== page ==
Over the next few months, a select group of East London ATMs will prompt customers with utter disregard for the King's English. Instead, the machines will use a nearly indecipherable, rhyming cockney slang dialect.
ATMs run by a company called Bank Machine offer a language option allowing customers to enter their "Huckleberry Finn" instead of their PIN, and rather worryingly informs them that the machine is reading their "bladder of lard" at a prompt about examining their card.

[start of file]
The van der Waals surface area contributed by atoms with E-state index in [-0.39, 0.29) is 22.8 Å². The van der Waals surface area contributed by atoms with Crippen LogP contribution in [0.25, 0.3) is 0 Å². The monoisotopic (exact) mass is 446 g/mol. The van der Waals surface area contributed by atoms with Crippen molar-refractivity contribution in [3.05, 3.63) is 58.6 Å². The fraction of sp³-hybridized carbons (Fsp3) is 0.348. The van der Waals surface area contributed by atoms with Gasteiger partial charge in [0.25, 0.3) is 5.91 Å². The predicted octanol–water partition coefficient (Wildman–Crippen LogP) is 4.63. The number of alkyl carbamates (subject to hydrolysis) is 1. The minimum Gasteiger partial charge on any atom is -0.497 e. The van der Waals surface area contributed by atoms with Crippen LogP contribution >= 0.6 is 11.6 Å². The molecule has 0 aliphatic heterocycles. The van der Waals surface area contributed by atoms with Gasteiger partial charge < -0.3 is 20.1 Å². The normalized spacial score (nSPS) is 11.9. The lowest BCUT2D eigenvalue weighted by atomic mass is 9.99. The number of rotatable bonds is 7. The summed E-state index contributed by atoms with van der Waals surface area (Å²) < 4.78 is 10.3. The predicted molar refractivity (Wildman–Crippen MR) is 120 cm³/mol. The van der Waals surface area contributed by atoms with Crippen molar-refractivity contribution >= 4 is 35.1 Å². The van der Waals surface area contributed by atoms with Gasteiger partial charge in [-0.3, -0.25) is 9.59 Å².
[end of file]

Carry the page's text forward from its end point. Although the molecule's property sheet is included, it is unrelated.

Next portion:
The origins of Cockney rhyming slang are obscure. It is thought to have been used by market traders who needed a way of communicating without tipping off their customers.
It works by replacing a word with a short rhyming phrase. For example: "Money" becomes "bread and honey," which in turn is shortened to "bread." Similarly, "head" becomes "loaf of bread," and then just simply "loaf."
Jesus—the last thing I need is confusion and stress when dealing with my bank. But the thought of some cockney thugs trying to haul one of these away in a Guy Richie film is amusing to me. [Yahoo and Times Online]